This all lead to the making of the film poem Enchanter and to the completion of a collection of poems for the book. There were also questions about my editing processes, along with the value of independent editor, and rigorous editing of your own work, as had been advised to me by other poets e.g. Jean Binta Breeze. I explained a number of the poems in the book had been read by literary professionals,  who gave their helpful comments and feedback. Others poems feature in important anthologies. I am delighted to report  at the end of the evening, I sold a number of books and signed them, and received very positive feedback from peers and audience members. Well worth doing and an important even for local writers to help develop an audience for their work.

Enchanter Carol Leeming Upstairs At The Western Theatre March 3rd 2017

On offer was a  song and percussion by /carol Leeming in Enchanter persona, followed by a screening of the ‘mesmerising’ Enchanter film poem. With audience Q & A with Carol Leeming of Dare to Diva and Rob Gurney on hand. The second half featured spirited  readings from Carol as the Enchanter, in full costume dress complete with large silver sequined hat. With book sales and signings at the end of the night.

There was a lively discussion around the style of the film poem, the African roots and the notion of people’s journeys in the introductory section, reflected in the style and musical presentation.With some audiences members explaining how they identified with the sentiments that were expressed.

There was further questions and discussion fro the audience, about the love song Habibi and the love poem  Drawing in the film poem. How these two things contrasted, with the look of the film poem, which is in black and white an was very much  influenced by German Expressionism.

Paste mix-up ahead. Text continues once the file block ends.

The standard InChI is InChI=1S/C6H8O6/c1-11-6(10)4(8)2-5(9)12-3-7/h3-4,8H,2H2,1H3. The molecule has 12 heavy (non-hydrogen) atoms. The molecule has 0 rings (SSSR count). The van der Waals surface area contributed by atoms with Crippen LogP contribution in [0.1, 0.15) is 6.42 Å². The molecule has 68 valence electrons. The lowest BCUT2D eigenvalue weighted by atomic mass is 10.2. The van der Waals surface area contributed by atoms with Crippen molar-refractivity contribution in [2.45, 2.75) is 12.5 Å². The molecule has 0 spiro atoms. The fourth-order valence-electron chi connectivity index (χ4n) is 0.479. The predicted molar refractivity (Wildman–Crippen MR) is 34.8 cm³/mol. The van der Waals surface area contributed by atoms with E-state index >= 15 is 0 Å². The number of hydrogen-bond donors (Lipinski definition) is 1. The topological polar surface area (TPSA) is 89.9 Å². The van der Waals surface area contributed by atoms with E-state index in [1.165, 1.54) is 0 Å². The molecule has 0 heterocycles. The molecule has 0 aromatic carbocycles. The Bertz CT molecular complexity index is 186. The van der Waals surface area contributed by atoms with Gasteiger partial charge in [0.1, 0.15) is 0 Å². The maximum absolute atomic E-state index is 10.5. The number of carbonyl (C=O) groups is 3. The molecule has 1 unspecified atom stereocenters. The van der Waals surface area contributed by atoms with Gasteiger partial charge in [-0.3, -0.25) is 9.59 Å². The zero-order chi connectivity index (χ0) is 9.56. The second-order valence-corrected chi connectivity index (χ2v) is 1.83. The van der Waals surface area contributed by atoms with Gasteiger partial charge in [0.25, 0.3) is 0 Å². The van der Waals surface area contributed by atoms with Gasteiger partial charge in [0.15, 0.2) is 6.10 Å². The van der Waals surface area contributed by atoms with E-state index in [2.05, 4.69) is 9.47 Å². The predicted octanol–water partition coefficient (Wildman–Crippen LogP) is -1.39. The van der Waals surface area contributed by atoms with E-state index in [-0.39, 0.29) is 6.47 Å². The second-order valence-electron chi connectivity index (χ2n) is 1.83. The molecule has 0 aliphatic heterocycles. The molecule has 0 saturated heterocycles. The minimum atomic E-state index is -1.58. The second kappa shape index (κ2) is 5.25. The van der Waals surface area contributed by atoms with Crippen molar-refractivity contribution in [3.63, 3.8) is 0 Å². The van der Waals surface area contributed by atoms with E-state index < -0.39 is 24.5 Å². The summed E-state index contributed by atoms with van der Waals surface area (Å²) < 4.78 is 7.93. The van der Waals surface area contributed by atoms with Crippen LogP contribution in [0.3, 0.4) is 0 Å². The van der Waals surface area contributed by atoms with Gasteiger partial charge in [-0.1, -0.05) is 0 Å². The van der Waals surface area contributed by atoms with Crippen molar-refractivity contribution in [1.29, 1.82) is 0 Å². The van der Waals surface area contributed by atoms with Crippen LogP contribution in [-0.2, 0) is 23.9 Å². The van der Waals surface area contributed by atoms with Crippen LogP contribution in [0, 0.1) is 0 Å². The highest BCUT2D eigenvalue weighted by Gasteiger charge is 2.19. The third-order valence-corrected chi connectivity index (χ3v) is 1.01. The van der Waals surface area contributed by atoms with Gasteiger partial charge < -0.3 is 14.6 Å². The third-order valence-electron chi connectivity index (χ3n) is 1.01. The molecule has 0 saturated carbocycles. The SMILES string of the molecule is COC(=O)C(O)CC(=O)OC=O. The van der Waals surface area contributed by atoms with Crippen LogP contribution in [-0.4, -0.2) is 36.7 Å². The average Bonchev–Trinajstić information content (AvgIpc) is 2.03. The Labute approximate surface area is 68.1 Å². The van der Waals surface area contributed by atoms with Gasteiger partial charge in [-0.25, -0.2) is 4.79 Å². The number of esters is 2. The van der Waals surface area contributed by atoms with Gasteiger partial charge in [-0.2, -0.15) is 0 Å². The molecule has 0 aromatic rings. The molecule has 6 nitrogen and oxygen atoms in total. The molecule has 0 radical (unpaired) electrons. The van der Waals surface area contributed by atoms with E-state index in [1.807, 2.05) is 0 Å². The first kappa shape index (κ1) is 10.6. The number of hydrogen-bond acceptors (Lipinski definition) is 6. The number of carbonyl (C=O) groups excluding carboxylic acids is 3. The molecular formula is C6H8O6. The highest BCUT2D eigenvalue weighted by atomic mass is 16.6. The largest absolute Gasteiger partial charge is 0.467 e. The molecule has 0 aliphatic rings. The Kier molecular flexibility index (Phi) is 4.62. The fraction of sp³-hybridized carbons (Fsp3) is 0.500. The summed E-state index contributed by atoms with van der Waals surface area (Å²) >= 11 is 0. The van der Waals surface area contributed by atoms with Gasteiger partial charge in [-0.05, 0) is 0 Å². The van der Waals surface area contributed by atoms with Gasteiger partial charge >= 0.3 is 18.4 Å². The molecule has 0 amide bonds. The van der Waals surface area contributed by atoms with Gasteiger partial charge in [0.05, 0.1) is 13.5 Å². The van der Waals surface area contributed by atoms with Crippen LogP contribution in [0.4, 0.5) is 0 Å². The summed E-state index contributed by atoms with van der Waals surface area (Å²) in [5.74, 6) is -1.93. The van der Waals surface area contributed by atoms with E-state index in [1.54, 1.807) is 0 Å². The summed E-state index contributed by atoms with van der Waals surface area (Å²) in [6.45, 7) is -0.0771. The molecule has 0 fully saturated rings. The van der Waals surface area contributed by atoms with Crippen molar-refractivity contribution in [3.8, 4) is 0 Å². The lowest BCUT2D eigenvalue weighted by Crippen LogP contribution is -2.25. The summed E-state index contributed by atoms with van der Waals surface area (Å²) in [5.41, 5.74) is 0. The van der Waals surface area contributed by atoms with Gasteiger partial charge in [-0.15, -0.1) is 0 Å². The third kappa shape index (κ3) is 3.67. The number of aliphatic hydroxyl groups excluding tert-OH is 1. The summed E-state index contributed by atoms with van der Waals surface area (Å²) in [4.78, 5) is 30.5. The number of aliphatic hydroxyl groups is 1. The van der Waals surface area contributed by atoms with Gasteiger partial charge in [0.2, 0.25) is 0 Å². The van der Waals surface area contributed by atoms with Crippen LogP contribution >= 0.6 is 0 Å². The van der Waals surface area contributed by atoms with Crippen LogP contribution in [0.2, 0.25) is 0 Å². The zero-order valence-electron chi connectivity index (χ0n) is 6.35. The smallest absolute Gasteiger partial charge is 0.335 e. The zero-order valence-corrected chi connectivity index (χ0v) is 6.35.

See a review here:

 

Carol Leeming Receives Penfold Award for Media from Leicester Writers Club 17th November 2016

Carol Leeming  was awarded the Margaret Penfold Award for Media for Digital Story Telling for the Enchanter film poem at the Leicester Writers Club Annual Awards Dinner. LWC Committee members had viewed  the evocative Enchanter film poem at an exclusive packed preview  launch screening in September  2016 at Phoenix Arts & Cinema. The audience response was noted as to how enthusiastically  there had received, the Enchanter  film poem which was written, and produced with Rob Gurney of Digital Mechanic, it featured Carol performing the character of the Enchanter,  with song, dance and a recitation of the poem ‘Drawing’  taken from the debut chapbook published by Dare to Diva The Declamations Of Cool Eye.  Dare to Diva will release the film poem Enchanter to the wider public, early in the New Year.  Prior to a series of event dates, poetry readings from The Declamations of Cool Eye, with Book stalls and signings of by the author Carol Leeming

https://leicesterwritersclub.com/2016/11/22/annual-awards-dinner-2016/